It’s hard to imagine two prominent Republican pollsters slagging a sitting Republican President. And yet here we have Pat Caddell, who gave Jimmy Carter to the world, and Doug Schoen, who helped salvage a second term for Bill Clinton, disgorging an incendiary and outrageous argument against Barack Obama on the Wall Street Journal’s op-ed page. (Actually, both Caddell and Schoen are more emeritus than active when it comes to polling, but no matter.)
The argument is that Barack Obama is divisive. One reason he is divisive, they say, is that he supports immigration reform. George W. Bush supported immigration reform. The Wall Street Journal editorial page has supported immigration reform. Plenty of enlightened Republicans do–for moral reasons and, in the case of the Journal, for valid economic reasons. But Obama supports it–they aver, with zero evidence–solely for political reasons. He wants to gin up the Latino vote. One wonders–and I know I’m going out on a real limb here–if it is possible that the President supports immigration reform because it is the right thing to do. Caddell and Schoen don’t even mention the possibility.
Another reason Obama is divisive is because his Justice Department hasn’t paid sufficient attention to the New Black Panther Party case. You remember the New Black Panther Party, right? No? I can’t imagine why. They were the jerks who dressed up in camouflage fatigues and looked threatening at a Philadelphia polling station on election day in 2008. One of them brandished a billy club, but didn’t use it. Somehow the Republicans have decided this act of street theater is a major threat to democracy as we know it–well, actually no: the Republicans are hoping that they’ll be able to tar the President as a crypto-black-racist. This has been a regular entry in the Republican playbook since Richard Nixon’s southern strategy. Abigail Thernstrom, a George W. Bush nominee to the Civil Rights Commission, has pretty much said the case was hogwash. The idea that two putative Democrats would give it any credibility at all discredits them entirely.
Then they claim that the President has played the class warfare card by calling out the wealthy–like the bankers who raped the economy and British Petroleum, which pillaged the Gulf. Actually, I’d say the President has underplayed the depredations of the oligarchs (who probably represent some of Caddell and Schoen’s corporate clients). I would have preferred less regulation and more taxation–of financial derivatives, for example–in the recent Regulatory Reform bill.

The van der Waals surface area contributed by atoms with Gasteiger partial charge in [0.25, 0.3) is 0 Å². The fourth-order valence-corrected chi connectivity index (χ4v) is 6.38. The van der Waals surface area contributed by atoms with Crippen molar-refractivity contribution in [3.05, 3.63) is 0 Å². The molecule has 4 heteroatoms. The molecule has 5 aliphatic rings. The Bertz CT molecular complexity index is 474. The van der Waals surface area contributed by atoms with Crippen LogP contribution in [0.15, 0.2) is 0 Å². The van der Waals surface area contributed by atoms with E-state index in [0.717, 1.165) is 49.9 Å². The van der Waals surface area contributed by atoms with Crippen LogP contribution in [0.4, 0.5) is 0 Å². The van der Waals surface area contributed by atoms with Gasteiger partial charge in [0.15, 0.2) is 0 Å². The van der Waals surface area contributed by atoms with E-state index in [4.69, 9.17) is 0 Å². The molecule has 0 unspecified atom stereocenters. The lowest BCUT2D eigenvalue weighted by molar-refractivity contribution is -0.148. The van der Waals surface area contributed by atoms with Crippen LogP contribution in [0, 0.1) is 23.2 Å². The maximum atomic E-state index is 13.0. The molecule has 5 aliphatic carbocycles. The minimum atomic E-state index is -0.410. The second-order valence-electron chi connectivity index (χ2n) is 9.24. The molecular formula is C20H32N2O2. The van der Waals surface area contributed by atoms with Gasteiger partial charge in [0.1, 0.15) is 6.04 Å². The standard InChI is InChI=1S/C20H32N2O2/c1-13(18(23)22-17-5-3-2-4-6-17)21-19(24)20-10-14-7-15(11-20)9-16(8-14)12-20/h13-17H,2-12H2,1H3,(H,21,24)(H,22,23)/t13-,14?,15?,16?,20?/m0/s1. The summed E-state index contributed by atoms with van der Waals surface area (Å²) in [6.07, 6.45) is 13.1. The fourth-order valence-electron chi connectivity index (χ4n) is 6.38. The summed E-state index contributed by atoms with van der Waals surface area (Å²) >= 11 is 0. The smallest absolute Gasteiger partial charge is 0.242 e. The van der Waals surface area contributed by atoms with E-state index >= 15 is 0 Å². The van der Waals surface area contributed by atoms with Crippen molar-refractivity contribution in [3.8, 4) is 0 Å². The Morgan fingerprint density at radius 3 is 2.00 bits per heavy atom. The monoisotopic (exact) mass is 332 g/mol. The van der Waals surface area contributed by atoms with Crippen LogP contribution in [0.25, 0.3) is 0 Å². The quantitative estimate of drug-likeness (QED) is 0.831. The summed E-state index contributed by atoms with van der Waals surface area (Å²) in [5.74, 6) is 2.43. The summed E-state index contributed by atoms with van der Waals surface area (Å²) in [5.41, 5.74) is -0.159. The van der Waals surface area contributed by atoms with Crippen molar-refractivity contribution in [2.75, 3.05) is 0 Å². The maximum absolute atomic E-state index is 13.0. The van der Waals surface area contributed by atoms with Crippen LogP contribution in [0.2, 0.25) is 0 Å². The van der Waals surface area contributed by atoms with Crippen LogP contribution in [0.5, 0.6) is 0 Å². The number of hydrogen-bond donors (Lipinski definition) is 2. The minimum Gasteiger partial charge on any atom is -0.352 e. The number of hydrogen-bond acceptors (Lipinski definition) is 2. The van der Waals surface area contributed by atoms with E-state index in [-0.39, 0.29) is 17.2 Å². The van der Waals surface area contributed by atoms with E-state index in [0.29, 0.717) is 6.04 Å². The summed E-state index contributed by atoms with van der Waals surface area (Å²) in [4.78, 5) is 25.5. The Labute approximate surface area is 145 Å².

Indeed, the idea of Obama as populist bomb-thrower seems entirely at variance with the reality of the man…as does the idea of Obama as crypto-racist, as does the idea of Obama as overly political (to the dismay of many, if not most, Democrats).
Caddell and Schoen do make one valid point, though: Obama did jump the gun when he blamed Cambridge police racism for the shouting match with the jet-lagged Henry Louis Gates Jr. last summer. This is what is known in the trade as…a mistake. Bill Clinton–or anyone who knows Skip Gates, who seems preternaturally mild-mannered when not jet-lagged–might have screwed up similarly. The President, extremist radical that he is, tried to make up for his mistake by inviting Gates and the cop over for a very famous beer.
One wonders why Caddell and Schoen have taken this cheesy route. One doesn’t wonder too hard, however. The words “free” and “publicity” come to mind. Dick Morris has made a late-in-life living off of this sort of swill. But it’s sad: I’ve enjoyed and learned a lot from conversations with both Caddell and Schoen. Their op-ed does far more damage to the authors than to the President.